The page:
AS the planet shivers with apprehension and society embarks on a perilous journey into some dark unknown, that seminal Bill Shankly line hurtles across the years.
Often misquoted, the exact words of Liverpool's beloved Yoda read: "Some people believe football is a matter of life and death... I am very disappointed with that attitude. I can assure you it is much, much more important than that."
The last week – our world turned upside down – has delivered an unanswerable verdict on the brilliant father of Anfield's most remembered words.
In this nerve-jangling crisis, when a coughing passenger on public transport provokes the kind of hysterics ordinarily reserved for a burst of machine gun fire, Shankly's vignette appears just a little unhinged.
These last few days of emerging horror, the coronavirus outraced only by the fear rapidly colonising our lives, have seen a sharp recalibration of priorities.
Even those of us hopelessly enslaved by the beauty and magic of Cheltenham week came to understand, long before Al Boum Photo strode into history on Friday, that this year's Festival was an unforgivably reckless indulgence.
An admission: initially unconcerned racing was given the go-ahead, I settled with a jaunty absence of disquiet into my television ringside seat as the Cotswolds sprang to life.
But as the Covid-19 story rapidly and inevitably escalated, so came a deepening sense of unease.
I watched every race, found a number of the storylines compelling. But I did so with an understanding that Cheltenham should have fallen on its own sword; for the greater good it ought not to have come under starter's orders.
And yet sport's soothing presence will be profoundly missed in the uncertain weeks and months that stretch before us.
As our favourite games are compelled to surrender to a microscopic killing machine and, as, one after another, the doors to the world's greatest arenas are padlocked closed, it brings with it a crushing kind of emptiness.
Katie Taylor takes her place on the podium at the ExCel Arena in London after claiming the Olympic gold medal in 2012. Photo: Sportsfile
Sport matters deeply. It touches lives. It offers hope. It inspires. It lifts us out of slumps and slouches. It has an unrivalled capacity to bring communities together.
Yes, there is corruption and greed and ego. But there is still so much to enrich and thrill and spray-paint our universe with optimism and sunshine.
It blazingly awakens the power of the human spirit.
And, in the face of the creeping terror of this crisis, there is no more vital ally than that unquenchable resolve.
If you require proof, have a look at the heartbreakingly beautiful media footage of Italians in the worst hit areas finding solidarity in song, patriotic tunes from their balconies pouring out onto narrow, dark, locked-down streets.
Hauntingly graceful, a communal exorcism of hopelessness, it makes the hairs on the back of the neck stand tall.
In a way that the greatest sport often does. Consider the inspiring athletic soundtrack that has elevated so many of our lives.
Maybe it was Katie Taylor in London's Olympic ring in 2012, so many of us reduced to a teary Niagara as the euphoric relief flooded out of a young woman who had invested all of herself to deliver something imperishable and enchanting.
Croke Park in August or September, when Ger Loughnane or Liam Griffin, Seamus Darby or Stephen Cluxton break down the emotional floodgates and carry their tribe to a palace of heartsore.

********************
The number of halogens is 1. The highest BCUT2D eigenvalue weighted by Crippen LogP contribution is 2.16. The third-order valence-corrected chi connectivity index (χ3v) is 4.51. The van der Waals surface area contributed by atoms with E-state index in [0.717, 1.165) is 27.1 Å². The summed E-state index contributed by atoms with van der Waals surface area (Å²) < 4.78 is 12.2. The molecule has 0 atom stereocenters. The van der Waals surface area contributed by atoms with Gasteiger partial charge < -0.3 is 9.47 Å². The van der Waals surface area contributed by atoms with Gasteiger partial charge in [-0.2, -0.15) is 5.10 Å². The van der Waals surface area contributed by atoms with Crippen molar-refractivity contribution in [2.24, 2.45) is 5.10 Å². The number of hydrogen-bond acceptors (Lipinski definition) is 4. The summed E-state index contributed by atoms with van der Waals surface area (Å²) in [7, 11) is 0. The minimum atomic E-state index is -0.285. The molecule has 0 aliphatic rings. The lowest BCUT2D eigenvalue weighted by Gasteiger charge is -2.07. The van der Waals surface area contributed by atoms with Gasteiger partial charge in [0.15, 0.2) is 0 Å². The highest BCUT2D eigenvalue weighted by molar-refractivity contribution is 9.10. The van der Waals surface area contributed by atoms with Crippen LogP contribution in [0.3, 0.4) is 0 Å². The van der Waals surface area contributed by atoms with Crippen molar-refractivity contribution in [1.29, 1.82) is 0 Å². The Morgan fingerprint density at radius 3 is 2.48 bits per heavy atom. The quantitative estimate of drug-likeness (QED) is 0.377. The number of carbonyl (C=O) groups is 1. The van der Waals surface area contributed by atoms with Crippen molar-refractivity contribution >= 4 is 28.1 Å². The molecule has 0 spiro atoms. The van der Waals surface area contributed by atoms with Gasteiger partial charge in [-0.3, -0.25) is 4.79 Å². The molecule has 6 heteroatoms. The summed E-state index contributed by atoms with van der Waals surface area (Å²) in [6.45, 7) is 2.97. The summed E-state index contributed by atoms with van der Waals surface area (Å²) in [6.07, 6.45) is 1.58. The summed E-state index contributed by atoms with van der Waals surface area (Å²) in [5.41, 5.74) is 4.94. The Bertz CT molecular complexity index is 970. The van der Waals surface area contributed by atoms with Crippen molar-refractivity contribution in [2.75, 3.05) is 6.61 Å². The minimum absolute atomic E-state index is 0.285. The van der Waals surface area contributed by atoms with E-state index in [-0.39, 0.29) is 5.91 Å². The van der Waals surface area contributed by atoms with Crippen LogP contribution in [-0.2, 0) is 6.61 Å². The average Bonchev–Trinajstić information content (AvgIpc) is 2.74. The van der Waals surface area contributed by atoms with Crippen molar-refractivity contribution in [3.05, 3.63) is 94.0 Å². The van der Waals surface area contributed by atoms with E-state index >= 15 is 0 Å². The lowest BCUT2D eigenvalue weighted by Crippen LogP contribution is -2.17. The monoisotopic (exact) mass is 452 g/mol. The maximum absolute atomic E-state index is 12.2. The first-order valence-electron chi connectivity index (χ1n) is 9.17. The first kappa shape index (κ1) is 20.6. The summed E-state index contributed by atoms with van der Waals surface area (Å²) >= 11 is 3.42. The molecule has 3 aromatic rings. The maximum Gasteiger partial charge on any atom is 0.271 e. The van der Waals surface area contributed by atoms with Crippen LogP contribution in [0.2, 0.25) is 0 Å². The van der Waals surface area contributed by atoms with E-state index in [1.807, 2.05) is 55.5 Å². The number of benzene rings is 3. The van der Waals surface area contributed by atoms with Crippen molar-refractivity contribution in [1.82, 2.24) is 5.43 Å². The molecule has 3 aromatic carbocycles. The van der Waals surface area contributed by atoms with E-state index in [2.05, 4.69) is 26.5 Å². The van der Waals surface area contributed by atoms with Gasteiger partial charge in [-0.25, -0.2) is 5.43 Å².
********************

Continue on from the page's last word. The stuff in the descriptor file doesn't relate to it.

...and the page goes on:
They haven't won an All-Ireland since 1951, but think of how much poorer lives in Mayo would be without the shared experience of following their football team on their Sisyphean expedition up and down the ridges of summer's Everest.
What a weight in gold those 1990 days of thunder brought with them, Ireland mining a rich seam of confidence, the exploits of Jack Charlton's team evicting so much of that debilitating Celtic insecurity from our DNA.
The snapshots go on and on.
Munster's players pogoing on the Cardiff turf, hugging and dancing, deliriously helpless as the sheer madness of their 2006 European Cup triumph adrenalise their every living pore.
Pádraig Harrington, his eyes faraway, moving into that elusive zone of achievement which enabled him to plant his standard on Carnoustie, Birkdale and Oakland Hills.
Dennis Taylor keeping the nation from their beds until the early hours of a May morning in 1985 as his epic, jumpy showdown with Steve Davis delivered a spike in Valium dependence.
Sonia O'Sullivan knew the deepest disappointment, but she kept on running, declined to bend and carried us with her on that magical night in Sydney when second place in the Olympics seemed so much more precious than a silver lining.
It was, yes, that same triumph of the spirit as those Italians singing their arias in virus ravaged Sienna.
Shankly, an obsessive yet reflective man, one whose World War II service in the RAF offered intimate exposure to the priorities of existence, spoke late in his life about how he might have done things slightly differently.
His pursuit of glory on a rectangle of grass as something more important than life and death had come with what economists call an opportunity cost.
Family life had suffered and Shankly, his necktie still Liverpool red and white, was asked by a chat show host if he regretted that brutal truth.
"I regret it a great deal," he sighed, the sport as life-or-death mask slipping to reveal the human behind the caricature.
That was his personal loss, but then set against that is that bronze, eight-foot likeness of Liverpool's adopted Scot erected next to the Kop. The legend on the plinth below it reads simply: "He made the people happy."
A flawless reminder of sport's power to take us to a better place; in the testing days that stretch before us it is a soothing balm we will profoundly miss.